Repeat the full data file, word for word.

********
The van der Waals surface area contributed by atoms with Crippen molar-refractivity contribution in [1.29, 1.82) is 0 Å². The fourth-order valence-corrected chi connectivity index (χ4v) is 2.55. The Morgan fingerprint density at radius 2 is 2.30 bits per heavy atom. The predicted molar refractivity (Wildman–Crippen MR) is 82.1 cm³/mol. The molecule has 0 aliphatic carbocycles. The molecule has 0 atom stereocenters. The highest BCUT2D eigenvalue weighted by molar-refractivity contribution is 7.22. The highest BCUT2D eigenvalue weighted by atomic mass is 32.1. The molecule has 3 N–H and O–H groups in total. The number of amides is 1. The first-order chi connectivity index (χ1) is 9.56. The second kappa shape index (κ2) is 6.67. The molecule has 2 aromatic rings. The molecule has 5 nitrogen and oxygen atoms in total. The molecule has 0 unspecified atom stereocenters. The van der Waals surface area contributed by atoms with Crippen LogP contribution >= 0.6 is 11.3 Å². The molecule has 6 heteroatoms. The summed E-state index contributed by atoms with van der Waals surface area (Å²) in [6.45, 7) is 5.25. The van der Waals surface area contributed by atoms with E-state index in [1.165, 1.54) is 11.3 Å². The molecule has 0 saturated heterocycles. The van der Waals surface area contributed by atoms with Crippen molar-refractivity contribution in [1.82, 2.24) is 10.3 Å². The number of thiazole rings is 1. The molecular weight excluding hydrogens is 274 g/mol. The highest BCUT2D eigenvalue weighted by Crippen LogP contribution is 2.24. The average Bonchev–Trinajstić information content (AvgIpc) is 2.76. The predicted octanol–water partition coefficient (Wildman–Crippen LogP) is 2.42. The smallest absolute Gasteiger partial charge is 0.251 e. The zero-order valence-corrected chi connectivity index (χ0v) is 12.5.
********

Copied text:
The van der Waals surface area contributed by atoms with Crippen molar-refractivity contribution in [1.29, 1.82) is 0 Å². The fourth-order valence-corrected chi connectivity index (χ4v) is 2.55. The Morgan fingerprint density at radius 2 is 2.30 bits per heavy atom. The predicted molar refractivity (Wildman–Crippen MR) is 82.1 cm³/mol. The molecule has 0 aliphatic carbocycles. The molecule has 0 atom stereocenters. The highest BCUT2D eigenvalue weighted by molar-refractivity contribution is 7.22. The highest BCUT2D eigenvalue weighted by atomic mass is 32.1. The molecule has 3 N–H and O–H groups in total. The number of amides is 1. The first-order chi connectivity index (χ1) is 9.56. The second kappa shape index (κ2) is 6.67. The molecule has 2 aromatic rings. The molecule has 5 nitrogen and oxygen atoms in total. The molecule has 0 unspecified atom stereocenters. The van der Waals surface area contributed by atoms with Crippen LogP contribution >= 0.6 is 11.3 Å². The molecule has 6 heteroatoms. The summed E-state index contributed by atoms with van der Waals surface area (Å²) in [6.45, 7) is 5.25. The van der Waals surface area contributed by atoms with E-state index in [1.165, 1.54) is 11.3 Å². The molecule has 0 saturated heterocycles. The van der Waals surface area contributed by atoms with Crippen molar-refractivity contribution in [1.82, 2.24) is 10.3 Å². The number of thiazole rings is 1. The molecular weight excluding hydrogens is 274 g/mol. The highest BCUT2D eigenvalue weighted by Crippen LogP contribution is 2.24. The average Bonchev–Trinajstić information content (AvgIpc) is 2.76. The predicted octanol–water partition coefficient (Wildman–Crippen LogP) is 2.42. The smallest absolute Gasteiger partial charge is 0.251 e. The zero-order valence-corrected chi connectivity index (χ0v) is 12.5.